I’ll admit it. As a huge fan of 1930s music and movies, I’ve always dreamt of being a lyricist, a la Ira Gershwin or Dorothy Fields. These folks produced songs that were incorporated by Hollywood into what are often referred to as “screwball comedies”; essentially plotless vehicles for great tunes and snappy repartee.
What passed for plots often featured mistaken identities and usually included parodies of the rich as clueless and helpless, unable to navigate life without the help of the common everyman: see It Happened One Night or almost any Astaire and Rogers musical.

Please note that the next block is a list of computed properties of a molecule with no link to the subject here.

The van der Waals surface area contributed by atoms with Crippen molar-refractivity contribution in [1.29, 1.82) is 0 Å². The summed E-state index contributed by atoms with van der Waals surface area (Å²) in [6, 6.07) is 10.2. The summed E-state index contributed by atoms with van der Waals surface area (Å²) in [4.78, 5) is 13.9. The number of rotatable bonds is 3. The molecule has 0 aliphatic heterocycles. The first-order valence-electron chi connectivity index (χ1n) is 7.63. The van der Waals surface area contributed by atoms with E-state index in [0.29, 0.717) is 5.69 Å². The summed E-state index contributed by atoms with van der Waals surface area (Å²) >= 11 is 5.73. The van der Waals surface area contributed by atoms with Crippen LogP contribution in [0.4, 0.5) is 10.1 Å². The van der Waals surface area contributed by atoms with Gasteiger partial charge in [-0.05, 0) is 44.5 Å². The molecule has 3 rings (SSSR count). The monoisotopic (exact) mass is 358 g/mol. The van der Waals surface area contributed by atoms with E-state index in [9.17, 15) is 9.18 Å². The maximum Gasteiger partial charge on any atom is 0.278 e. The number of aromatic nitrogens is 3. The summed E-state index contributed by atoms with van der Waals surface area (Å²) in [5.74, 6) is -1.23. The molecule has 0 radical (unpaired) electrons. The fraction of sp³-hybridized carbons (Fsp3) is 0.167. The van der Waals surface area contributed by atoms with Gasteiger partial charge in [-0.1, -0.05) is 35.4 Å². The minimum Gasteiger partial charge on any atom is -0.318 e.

Recent reports that the “draft Al Gore” movement is gaining steam, filled me with nostalgia for a winsome time gone by; a harkening back to the days when class envy was the stuff of Hollywood inanity and not the tactical weapon of a political party. I thought that maybe this was worthy of its own holiday song.p>I picture the setting as a kind of Holiday Inn thing; with liberal pundits — who, like Bing Crosby’s character, shun any real work except for a few days a year — sitting around a fireplace and each taking a verse or chorus. The song would start out with a romantic, tinkling-piano intro sung sweetly by say, Donna Brazile, then segue into a rousing blockbuster. Kinda like this: br> /p> blockquote>Autumn leaves are falling and the Yule log’s on the fire; br> The air is filled with whiffs of potpourri; br> Yet the holiday attire only fills me with desire, br> For the not-so-favorite son of Tennessee…Gee! p>Oh, come on back big Albert, to the folks who adore you; br> The greenies and the Deanies are the ones who implore you! br> The only thing to set our hearts aflutter will be: